Dicks: Well, at the moment we only allow that on advice basis. I guess fundamentally that is because our fixed term is slightly different. It has got an investment element which we believe needs advice.
Bolton: Just to add to that, I think fixed term is new and I would just like to see it almost incubate in an advised environment so we get to understand how it works and how it performs.
We can then look at the lessons and see if we can make it more formulaic, perhaps for a restricted set of options. But until the market matures a bit, I think it is probably too early to tell.
Dean, I know that Key has got an annuity desk. Could you see a point where you guys are offering fixed-term annuities?
Mirfin: I think the whole fixed-term debate is quite interesting. One of the things we are conscious of when looking at fixed term is its potential to generate recurring business.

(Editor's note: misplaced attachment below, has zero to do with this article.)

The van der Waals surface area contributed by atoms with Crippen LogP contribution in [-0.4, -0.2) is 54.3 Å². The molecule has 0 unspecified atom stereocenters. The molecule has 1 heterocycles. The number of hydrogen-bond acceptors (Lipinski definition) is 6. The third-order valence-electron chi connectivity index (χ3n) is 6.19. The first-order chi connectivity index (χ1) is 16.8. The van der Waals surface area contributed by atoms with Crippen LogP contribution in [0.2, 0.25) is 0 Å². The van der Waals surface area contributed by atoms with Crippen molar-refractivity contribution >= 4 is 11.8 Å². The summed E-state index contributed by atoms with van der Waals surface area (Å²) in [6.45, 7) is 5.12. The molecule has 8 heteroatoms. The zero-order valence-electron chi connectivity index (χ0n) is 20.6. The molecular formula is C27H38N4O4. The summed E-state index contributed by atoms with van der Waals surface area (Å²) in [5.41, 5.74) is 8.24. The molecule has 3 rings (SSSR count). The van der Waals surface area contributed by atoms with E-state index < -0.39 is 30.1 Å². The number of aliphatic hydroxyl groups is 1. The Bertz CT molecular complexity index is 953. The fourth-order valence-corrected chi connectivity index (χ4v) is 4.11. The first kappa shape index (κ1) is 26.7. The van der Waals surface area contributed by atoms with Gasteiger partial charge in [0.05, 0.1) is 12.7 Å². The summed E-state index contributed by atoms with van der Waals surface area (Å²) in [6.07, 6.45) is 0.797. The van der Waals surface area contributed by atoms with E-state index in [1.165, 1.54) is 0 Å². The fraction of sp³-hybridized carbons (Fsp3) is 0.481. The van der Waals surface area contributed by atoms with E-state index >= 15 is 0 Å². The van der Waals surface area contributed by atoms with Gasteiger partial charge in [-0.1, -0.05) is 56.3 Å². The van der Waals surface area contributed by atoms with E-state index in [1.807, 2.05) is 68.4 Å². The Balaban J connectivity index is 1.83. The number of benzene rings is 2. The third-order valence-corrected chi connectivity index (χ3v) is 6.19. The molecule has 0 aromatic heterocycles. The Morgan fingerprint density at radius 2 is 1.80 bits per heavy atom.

Whether advised or non-advised, you should want to embrace the potential from a business perspective.
I think fixed term is about flexibility, it is about prolonging access to choice, it is about health. We have to be smart at defining what the product is about.
I think the danger in the non-advised environment, if not managed correctly, is fixed term becoming pinned too much on one aspect.
For some clients, this actually won't be the desired outcome. What if the client comes out at the end and remains healthy and rates have gone down further? They could be worse off than if they had bought a conventional annuity in the first place.
Flynn: There is no doubt anyone who bought them five years ago, and has got the maturity coming up but remains in good health, will be very upset.
We will just move on to the whole shopping-around process. It has been a big issue for the market for several years and we have most recently seen the Association of British Insurers' code of conduct. What impact do you think it is going to have on the whole shopping-around process?
Flynn: It has just added to the pressure. Instead of accepting the benefit, it has become the norm. It is not going to make a huge difference but it is another step, another of many steps that has happened or is happening.
The biggest step was probably the Options system, where the money can actually move quicker. It is all very well saying "You have got an open market option, but it takes three months to happen."